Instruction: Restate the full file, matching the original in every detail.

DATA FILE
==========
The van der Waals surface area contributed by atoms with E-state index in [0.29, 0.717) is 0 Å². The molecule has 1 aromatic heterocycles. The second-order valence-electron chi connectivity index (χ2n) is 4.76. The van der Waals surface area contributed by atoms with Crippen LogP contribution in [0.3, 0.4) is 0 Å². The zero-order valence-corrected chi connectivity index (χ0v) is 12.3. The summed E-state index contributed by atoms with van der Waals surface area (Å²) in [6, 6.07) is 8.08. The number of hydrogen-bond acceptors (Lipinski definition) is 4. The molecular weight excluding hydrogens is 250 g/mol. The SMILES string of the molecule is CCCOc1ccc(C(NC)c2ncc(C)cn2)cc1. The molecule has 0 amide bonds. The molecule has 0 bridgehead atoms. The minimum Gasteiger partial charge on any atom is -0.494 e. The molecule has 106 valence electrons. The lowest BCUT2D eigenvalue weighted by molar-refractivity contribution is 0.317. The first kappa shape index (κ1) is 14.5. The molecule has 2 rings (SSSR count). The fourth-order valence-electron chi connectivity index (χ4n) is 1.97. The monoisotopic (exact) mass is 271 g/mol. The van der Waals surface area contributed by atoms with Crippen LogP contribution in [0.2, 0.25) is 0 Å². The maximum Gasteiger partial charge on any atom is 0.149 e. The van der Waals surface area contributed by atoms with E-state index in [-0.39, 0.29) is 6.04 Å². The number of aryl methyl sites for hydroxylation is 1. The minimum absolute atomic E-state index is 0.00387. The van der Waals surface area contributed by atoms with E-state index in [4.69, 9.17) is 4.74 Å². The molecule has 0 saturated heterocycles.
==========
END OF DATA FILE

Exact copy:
The van der Waals surface area contributed by atoms with E-state index in [0.29, 0.717) is 0 Å². The molecule has 1 aromatic heterocycles. The second-order valence-electron chi connectivity index (χ2n) is 4.76. The van der Waals surface area contributed by atoms with Crippen LogP contribution in [0.3, 0.4) is 0 Å². The zero-order valence-corrected chi connectivity index (χ0v) is 12.3. The summed E-state index contributed by atoms with van der Waals surface area (Å²) in [6, 6.07) is 8.08. The number of hydrogen-bond acceptors (Lipinski definition) is 4. The molecular weight excluding hydrogens is 250 g/mol. The SMILES string of the molecule is CCCOc1ccc(C(NC)c2ncc(C)cn2)cc1. The molecule has 0 amide bonds. The molecule has 0 bridgehead atoms. The minimum Gasteiger partial charge on any atom is -0.494 e. The molecule has 106 valence electrons. The lowest BCUT2D eigenvalue weighted by molar-refractivity contribution is 0.317. The first kappa shape index (κ1) is 14.5. The molecule has 2 rings (SSSR count). The fourth-order valence-electron chi connectivity index (χ4n) is 1.97. The monoisotopic (exact) mass is 271 g/mol. The van der Waals surface area contributed by atoms with Crippen LogP contribution in [0.2, 0.25) is 0 Å². The maximum Gasteiger partial charge on any atom is 0.149 e. The van der Waals surface area contributed by atoms with E-state index in [-0.39, 0.29) is 6.04 Å². The number of aryl methyl sites for hydroxylation is 1. The minimum absolute atomic E-state index is 0.00387. The van der Waals surface area contributed by atoms with E-state index in [4.69, 9.17) is 4.74 Å². The molecule has 0 saturated heterocycles.